WE were in America for St Patrick's Day when everyone becomes Irish.
The bar that brother-in-law Ian uses is the Hy-Iu-Hee-Hee (it's an Indian name) and we drove through Gig Harbour to get there. Every restaurant and bar we passed – Greek, Italian, Mexican, Thai – was decorated with green flags and papier mache leprechauns.
The Indian restaurant we stopped at to order a take-away curry was playing strange music. The waitress said, “It's called New Delhi Dublin.”
Inside the bar, everyone was wearing green. Big daft green hats, funny costumes, joke shamrocks and shillelaghs, green wigs. America is the land of immigrants and this bar had one section known as the Swedish quarter. The Swedes were also sporting the green.
This was Disneyland's version of Ireland gone mad.
“I like Americans,” said Maria. “They're so naive. So unselfconscious.”
She's right. As a people, they are the friendliest on earth. It's just their government I'm wary about.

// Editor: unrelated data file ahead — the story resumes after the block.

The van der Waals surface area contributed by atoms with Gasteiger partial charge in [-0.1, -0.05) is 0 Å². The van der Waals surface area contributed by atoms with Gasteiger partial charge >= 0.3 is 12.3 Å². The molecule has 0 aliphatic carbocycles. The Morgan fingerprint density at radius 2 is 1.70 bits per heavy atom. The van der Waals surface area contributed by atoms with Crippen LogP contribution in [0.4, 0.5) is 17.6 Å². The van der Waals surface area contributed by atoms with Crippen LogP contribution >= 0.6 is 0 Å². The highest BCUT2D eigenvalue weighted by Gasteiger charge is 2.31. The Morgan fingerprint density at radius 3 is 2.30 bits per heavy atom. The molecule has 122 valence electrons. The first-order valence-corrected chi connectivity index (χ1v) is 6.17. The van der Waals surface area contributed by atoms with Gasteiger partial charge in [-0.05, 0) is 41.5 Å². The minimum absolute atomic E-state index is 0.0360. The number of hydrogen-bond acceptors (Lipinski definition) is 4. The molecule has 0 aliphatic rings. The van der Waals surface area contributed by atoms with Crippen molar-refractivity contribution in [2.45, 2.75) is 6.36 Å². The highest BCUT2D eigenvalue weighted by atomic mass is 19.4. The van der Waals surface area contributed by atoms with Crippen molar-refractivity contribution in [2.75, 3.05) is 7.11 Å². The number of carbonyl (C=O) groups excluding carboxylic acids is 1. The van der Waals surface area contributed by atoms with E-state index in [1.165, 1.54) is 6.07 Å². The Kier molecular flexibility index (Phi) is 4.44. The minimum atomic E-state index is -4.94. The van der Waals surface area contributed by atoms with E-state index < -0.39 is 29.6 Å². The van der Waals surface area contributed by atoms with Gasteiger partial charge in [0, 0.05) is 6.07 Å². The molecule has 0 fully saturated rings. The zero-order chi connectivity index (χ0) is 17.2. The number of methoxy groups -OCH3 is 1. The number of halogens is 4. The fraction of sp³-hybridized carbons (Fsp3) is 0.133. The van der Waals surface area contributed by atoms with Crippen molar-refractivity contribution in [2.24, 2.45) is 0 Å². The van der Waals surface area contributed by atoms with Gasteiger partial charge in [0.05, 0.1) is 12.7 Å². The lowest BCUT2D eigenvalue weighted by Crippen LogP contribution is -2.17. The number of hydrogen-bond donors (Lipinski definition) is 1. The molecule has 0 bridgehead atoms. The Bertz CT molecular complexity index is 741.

“We've got Guinness on draft,” said the barman, proudly. They had never had it before. “Or you can have green Budweiser.”
We tried the Guinness just to be Irish which produced one of those great conundrums that will haunt me forever. How can you pour a flat pint of Guinness? How can it taste like the dregs of a brown ale barrel from London? It was absolutely horrendous.
I couldn't drink it and asked instead for a pint of Bud. Not green, just normal.
“This is totally bizarre,” I said to Ian.
“It's getting more bizarre,” he said.
A piper in a kilt was tuning up. Then he began to march and blasted out a version of … Scotland the Brave. No one seemed to notice the difference.
Only in America.